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A Cloud-First Strategy Demands Security Stability

Businesses across the globe are accelerating their shift to the cloud. Infrastructure is more agile and distributed in the cloud, enabling customers and hybrid workforces to access data from anywhere. A “cloud-first” strategy is driving dramatic increases in multi-cloud adoptions. Alongside the benefits of using multiple cloud platforms, security challenges have increased for business executives and security professionals alike.

Regulations and Laws Drive Cloud Security

An important driver for protecting data and services in the cloud is regulatory compliance. Australia’s Privacy Act 1988 includes provisions to promote and safeguard the privacy rights of Australian citizens. The Privacy Act outlines 13 Privacy Principles that regulate how Australian government agencies and businesses handle personal information. As the Act evolves, the latest draft calls for:

“the maximum penalty of AU$2.1 million for serious or repeated breaches of privacy will increase to not more than the greater of AU$10 million, or three times the value of any benefit obtained through the misuse of information, or 10 per cent of the entity’s annual Australian turnover.”

Compliance with these security and privacy requirements is the sole responsibility of the business, no matter if the data is stored on-premises or in the cloud. While the responsibility for protecting data stored on premises is easily understood, many companies lack the understanding of the shared responsibility concept of cloud security.

According to this concept, cloud service providers (CSP) are responsible for managing the security and availability of the cloud infrastructure, while businesses are responsible for the security and protection of their own data, services, and applications in the cloud. Unwitting disregard of this principle will leave all these resources open to a growing number of vulnerabilities and threats.

Preventive Security is the Best Security to Harden Your Cloud Presence

To harden the protection of data in the cloud and to safeguard cloud-first initiatives, organisations are investing resources into building preventive security. The 2022 Thales Cloud Security Study indicates that cloud-first organisations prioritise the deployment of the following as the most effective ways to reduce cloud risks:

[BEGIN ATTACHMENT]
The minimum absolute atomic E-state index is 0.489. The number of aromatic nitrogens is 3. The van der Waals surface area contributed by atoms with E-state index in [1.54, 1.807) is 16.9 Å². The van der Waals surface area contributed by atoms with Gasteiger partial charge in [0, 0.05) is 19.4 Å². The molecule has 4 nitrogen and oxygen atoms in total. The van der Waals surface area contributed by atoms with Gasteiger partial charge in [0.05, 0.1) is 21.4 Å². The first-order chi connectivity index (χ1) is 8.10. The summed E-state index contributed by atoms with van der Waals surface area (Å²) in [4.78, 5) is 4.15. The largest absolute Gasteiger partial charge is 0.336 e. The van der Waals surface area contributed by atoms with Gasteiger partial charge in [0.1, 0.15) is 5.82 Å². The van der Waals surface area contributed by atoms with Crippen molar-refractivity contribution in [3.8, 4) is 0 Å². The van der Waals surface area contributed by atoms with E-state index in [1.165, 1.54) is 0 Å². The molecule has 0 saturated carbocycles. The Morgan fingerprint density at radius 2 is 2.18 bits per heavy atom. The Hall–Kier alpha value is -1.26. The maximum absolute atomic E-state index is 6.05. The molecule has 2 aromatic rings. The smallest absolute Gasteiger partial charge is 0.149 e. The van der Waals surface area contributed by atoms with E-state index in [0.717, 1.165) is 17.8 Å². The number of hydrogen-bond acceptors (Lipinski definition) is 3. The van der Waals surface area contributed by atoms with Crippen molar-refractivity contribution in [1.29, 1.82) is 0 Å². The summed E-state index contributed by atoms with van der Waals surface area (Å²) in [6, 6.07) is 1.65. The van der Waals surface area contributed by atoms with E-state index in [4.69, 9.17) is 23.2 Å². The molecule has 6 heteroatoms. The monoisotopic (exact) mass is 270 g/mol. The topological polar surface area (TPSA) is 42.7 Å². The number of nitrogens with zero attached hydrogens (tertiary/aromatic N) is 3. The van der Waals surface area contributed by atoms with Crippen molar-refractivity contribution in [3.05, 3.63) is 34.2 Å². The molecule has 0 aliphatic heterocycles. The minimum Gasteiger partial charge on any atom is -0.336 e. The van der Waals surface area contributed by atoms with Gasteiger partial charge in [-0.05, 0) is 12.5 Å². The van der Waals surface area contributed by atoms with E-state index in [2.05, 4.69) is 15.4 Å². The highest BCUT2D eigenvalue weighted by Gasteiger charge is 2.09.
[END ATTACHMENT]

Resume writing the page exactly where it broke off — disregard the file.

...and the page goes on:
• Data at rest encryption.
  • Cryptographic key management.
  • Remote access management, including multi-factor authentication (MFA).
  • Zero Trust architecture.

However, the same survey indicates that the large number of organisations directing money towards a great variety of tools speaks to the complexity of addressing the diverse set of risks in the cloud.

Cloud Complexity and Skills Shortage Increases the Chances of a Data Breach

Complexity is a key challenge when securing workloads in the cloud. The Cloud Security Study highlights that 51% of the organisations agree that it is more difficult to manage privacy and data protection in a multi-cloud environment than on-premises.

Complexity is exaggerated by the skills shortage problem. According to the (ISC)2 2022 Cloud Security Report:

  • 93% of organisations are moderately to extremely concerned about the shortage of qualified professionals.
  • Having the right skills to deploy and manage a security solution across all cloud environments is the biggest challenge for 61% of the organisations.
  • The lack of qualified staff is the biggest operational headache when trying to protect cloud workloads.